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3 Trends That Will Define the Future of the Business Analyst Role

3 Trends That Will Define the Future of the Business Analyst Role

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By WalkMe Team

Do the business analyst and systems analyst have a place in tomorrow’s digital-first business world?

The economy is changing rapidly, as most business professionals are well aware, and those changes are significantly affecting the workplace, the design of the modern organization, and the workforce.

According to Dell, 85% of the jobs that will exist in 2030 don’t exist today – and many of today’s jobs are being heavily impacted by technology trends, such as automation.

On top of that, according to many analysts and research firms, the pace of change is accelerating.

For business analysts and systems analysts, despite automation, these trends may prove promising.

Below, we’ll explore a few of the underlying forces that will shape tomorrow’s business world and we’ll also see how these could impact the roles of business and systems analysts. First, it is important to note the key differences between these two jobs, since they can be easily confused.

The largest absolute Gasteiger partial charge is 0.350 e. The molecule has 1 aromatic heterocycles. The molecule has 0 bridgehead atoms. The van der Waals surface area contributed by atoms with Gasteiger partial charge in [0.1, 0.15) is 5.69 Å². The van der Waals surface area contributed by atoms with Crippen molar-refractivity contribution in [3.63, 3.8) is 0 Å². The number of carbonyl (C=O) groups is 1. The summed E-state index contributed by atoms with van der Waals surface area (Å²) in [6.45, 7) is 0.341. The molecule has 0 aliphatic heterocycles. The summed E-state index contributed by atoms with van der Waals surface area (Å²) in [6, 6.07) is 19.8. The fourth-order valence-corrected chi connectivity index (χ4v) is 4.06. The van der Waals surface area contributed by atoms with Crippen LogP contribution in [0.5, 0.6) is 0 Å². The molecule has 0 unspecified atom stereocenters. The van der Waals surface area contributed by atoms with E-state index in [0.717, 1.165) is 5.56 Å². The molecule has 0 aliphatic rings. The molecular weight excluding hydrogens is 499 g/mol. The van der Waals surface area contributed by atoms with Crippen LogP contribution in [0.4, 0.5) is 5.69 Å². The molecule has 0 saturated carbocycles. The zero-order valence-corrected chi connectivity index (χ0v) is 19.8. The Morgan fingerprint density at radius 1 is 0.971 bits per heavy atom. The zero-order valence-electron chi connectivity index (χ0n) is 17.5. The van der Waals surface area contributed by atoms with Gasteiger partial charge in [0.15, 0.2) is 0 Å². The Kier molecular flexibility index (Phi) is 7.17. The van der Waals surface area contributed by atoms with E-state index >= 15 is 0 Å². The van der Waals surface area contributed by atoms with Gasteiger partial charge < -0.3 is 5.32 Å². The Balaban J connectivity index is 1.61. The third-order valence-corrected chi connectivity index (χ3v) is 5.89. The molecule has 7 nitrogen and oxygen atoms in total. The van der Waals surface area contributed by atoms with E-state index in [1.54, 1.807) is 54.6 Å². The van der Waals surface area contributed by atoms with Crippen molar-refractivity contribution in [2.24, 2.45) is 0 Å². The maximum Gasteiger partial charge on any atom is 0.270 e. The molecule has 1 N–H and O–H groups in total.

Key distinctions between business and systems analysts

Business analysis generally focuses on one of two sides of the business, broad system design or technical specification.

When it comes to job roles, terminology can often be confusing, and occasionally different job descriptions will use job titles interchangeably.

Here are a few definitions that can clarify the differences between different types of business analysts:

  • Business analysts focus on designing and developing business systems and processes on a large scale, without defining the specific system requirements 
  • Systems analysts develop and implement specific systems, often IT systems, as well as their technical requirements
  • Functional analysts are analysts who tend to focus on a single business area, such as HR analysts or technical digital adoption specialists

In short, these roles focus either on business process design or on technical specification.

A digital adoption technician, for instance, would focus on the technical side of implementing digital adoption solutions, while a strategic digital adoption professional would focus more on designing large-scale digital adoption programs. 

The distinction between these two types of roles naturally matters for those seeking a position as an analyst – and fortunately for job seekers, both roles will likely be in high demand for tomorrow’s fast-paced business world. This perhaps explains the increasing popularity of certain industries, such as the digital adoption market.

To understand why let’s examine some of the biggest trends that will reshape the world in the coming months and years.

3 trends defining the future of the business analyst role

Today’s changing economy is being propelled forwards by several megatrends, such as:

Technological evolution